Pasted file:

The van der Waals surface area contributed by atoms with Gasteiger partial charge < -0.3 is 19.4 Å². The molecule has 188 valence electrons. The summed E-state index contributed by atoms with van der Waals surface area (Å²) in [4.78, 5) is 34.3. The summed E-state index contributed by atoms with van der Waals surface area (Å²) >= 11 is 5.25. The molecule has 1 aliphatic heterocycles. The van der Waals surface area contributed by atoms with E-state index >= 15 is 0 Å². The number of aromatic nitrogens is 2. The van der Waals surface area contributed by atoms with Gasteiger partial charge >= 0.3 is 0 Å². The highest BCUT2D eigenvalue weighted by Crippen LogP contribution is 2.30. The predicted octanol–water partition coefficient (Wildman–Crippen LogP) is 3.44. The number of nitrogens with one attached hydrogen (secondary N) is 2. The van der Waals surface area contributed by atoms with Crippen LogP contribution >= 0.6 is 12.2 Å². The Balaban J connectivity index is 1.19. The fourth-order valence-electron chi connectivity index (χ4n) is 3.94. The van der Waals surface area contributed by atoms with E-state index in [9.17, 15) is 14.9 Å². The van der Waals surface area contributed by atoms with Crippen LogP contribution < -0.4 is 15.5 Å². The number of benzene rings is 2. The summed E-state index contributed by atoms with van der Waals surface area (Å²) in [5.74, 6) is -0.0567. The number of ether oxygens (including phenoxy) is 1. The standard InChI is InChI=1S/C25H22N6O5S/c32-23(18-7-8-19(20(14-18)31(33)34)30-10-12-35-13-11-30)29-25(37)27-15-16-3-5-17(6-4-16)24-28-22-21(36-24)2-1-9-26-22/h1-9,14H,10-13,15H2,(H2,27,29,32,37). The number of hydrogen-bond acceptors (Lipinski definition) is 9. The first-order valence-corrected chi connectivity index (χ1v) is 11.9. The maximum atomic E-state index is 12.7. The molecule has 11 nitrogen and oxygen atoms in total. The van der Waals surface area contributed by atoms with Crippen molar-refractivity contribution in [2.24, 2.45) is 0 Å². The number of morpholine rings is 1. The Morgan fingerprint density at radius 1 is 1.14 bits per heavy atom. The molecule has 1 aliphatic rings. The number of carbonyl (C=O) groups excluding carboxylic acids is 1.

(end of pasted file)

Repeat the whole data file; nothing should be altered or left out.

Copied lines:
The van der Waals surface area contributed by atoms with Gasteiger partial charge < -0.3 is 19.4 Å². The molecule has 188 valence electrons. The summed E-state index contributed by atoms with van der Waals surface area (Å²) in [4.78, 5) is 34.3. The summed E-state index contributed by atoms with van der Waals surface area (Å²) >= 11 is 5.25. The molecule has 1 aliphatic heterocycles. The van der Waals surface area contributed by atoms with E-state index >= 15 is 0 Å². The number of aromatic nitrogens is 2. The van der Waals surface area contributed by atoms with Gasteiger partial charge >= 0.3 is 0 Å². The highest BCUT2D eigenvalue weighted by Crippen LogP contribution is 2.30. The predicted octanol–water partition coefficient (Wildman–Crippen LogP) is 3.44. The number of nitrogens with one attached hydrogen (secondary N) is 2. The van der Waals surface area contributed by atoms with Crippen LogP contribution >= 0.6 is 12.2 Å². The Balaban J connectivity index is 1.19. The fourth-order valence-electron chi connectivity index (χ4n) is 3.94. The van der Waals surface area contributed by atoms with E-state index in [9.17, 15) is 14.9 Å². The van der Waals surface area contributed by atoms with Crippen LogP contribution < -0.4 is 15.5 Å². The number of benzene rings is 2. The summed E-state index contributed by atoms with van der Waals surface area (Å²) in [5.74, 6) is -0.0567. The number of ether oxygens (including phenoxy) is 1. The standard InChI is InChI=1S/C25H22N6O5S/c32-23(18-7-8-19(20(14-18)31(33)34)30-10-12-35-13-11-30)29-25(37)27-15-16-3-5-17(6-4-16)24-28-22-21(36-24)2-1-9-26-22/h1-9,14H,10-13,15H2,(H2,27,29,32,37). The number of hydrogen-bond acceptors (Lipinski definition) is 9. The first-order valence-corrected chi connectivity index (χ1v) is 11.9. The maximum atomic E-state index is 12.7. The molecule has 11 nitrogen and oxygen atoms in total. The van der Waals surface area contributed by atoms with Crippen molar-refractivity contribution in [2.24, 2.45) is 0 Å². The number of morpholine rings is 1. The Morgan fingerprint density at radius 1 is 1.14 bits per heavy atom. The molecule has 1 aliphatic rings. The number of carbonyl (C=O) groups excluding carboxylic acids is 1.